Infectious diseases are the focus of activities on campus this week thanks to the Women in Medicine student group who have put together an agenda that includes a research symposium, lectures, and a fundraiser for the benefit of Grenada Planned Parenthood Association.
On Monday, March 23, the group teamed up with SGU’s Department of Microbiology to facilitate a research symposium on ‘Premonition’, the groundbreaking project taking place in Grenada via collaboration with SGU, Microsoft Research, Johns Hopkins, and the University of Pittsburgh. The team is using mosquito-collecting drones and Next Generation Sequencing for pathogen surveillance and anticipates that their research can one day be used to help tackle diseases like dengue and chikungunya.
On Thursday, WIM presented students with information on how to take an accurate sexual history from patients in their presentation, “Let’s Talk about Sex.” WIM prides itself on taking on the hard subjects with talks that have focused on issues like human trafficking and domestic violence. “We like to push taboo topics and get people out of their comfort zone,” said Chelsey Russ, co-president of WIM. “The more we touch on them now, the more comfortable students will be in a clinical setting, and they will be able to help their patients become comfortable too.”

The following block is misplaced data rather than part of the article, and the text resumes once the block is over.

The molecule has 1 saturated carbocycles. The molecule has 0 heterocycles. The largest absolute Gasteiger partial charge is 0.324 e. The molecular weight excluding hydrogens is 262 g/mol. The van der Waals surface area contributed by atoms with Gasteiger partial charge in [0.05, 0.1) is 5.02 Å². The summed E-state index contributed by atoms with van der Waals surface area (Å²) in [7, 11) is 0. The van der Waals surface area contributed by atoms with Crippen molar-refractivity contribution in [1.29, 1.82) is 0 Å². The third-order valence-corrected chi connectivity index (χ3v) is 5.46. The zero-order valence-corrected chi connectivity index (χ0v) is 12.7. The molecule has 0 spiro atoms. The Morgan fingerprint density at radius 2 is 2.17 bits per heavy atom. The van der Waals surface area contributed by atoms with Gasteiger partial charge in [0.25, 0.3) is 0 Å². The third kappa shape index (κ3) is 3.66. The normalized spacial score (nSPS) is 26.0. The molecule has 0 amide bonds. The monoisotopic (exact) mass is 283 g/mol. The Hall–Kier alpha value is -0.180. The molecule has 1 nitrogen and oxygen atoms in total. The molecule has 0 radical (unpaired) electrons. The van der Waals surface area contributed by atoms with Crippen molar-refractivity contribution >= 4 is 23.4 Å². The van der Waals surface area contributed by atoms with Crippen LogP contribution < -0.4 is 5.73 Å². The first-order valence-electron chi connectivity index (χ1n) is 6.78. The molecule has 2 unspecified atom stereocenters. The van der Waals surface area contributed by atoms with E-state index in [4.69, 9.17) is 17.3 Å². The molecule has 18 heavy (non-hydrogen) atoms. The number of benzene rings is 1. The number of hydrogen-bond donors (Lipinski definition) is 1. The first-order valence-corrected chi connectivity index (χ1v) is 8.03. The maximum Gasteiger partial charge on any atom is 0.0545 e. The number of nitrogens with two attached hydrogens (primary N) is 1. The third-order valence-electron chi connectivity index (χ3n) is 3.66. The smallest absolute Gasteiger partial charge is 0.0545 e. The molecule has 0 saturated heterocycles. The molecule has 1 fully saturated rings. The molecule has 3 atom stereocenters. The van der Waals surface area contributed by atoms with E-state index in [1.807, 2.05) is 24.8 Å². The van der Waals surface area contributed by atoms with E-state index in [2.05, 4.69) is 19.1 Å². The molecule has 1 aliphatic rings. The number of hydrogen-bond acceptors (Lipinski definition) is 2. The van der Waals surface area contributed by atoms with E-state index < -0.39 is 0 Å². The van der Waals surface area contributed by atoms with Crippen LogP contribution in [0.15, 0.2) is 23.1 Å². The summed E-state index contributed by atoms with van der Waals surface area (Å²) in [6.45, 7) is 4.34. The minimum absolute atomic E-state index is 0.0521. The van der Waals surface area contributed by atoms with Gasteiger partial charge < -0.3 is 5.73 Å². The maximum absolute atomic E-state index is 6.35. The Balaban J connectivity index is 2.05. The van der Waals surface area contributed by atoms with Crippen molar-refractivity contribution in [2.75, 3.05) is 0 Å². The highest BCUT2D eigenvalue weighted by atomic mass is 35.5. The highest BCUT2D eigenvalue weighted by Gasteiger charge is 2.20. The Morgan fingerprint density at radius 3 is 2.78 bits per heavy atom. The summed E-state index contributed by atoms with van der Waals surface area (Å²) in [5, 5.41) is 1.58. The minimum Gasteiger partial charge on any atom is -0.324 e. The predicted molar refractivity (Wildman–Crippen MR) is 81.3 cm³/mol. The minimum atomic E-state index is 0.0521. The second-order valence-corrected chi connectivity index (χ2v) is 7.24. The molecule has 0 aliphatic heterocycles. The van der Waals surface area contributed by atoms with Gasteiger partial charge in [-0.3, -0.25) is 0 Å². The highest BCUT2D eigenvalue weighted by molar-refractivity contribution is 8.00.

“These are all hot topics happening around us in the world right now,” said Iana Gueorguieva, the other WIM co-president. “We always seek to provide the students with issues that are out of the box and relevant in today’s world.”
The week’s events are capped off on Saturday, March 28 with a fundraising party in aid of the Grenada Planned Parenthood Association, with whom WIM shares the goals of educating on, and providing care for sexual and reproductive health. Coming soon, WIM is gearing up to host its Pink Run, a 5k run that benefits the Grenada Cancer Society.
WIM is a committee that advocates for the interests of women in medicine, particularly physicians-in-training. The group promotes women’s health, emphasizing wellbeing and autonomy, and works for the inclusion of women’s health issues in medical school curricula and continuing medical education. They also work to affirm the basic right of reproductive freedom and to educate women to become full participants in their own health care. Other WIM projects include providing free breast exams at SGU health fairs, teaching a sex education program at two secondary schools and hosting students from the Program for Adolescent Mothers (PAM) on campus every semester for an enlightening program, all in keeping with their three pillars: education, empowerment and healthcare.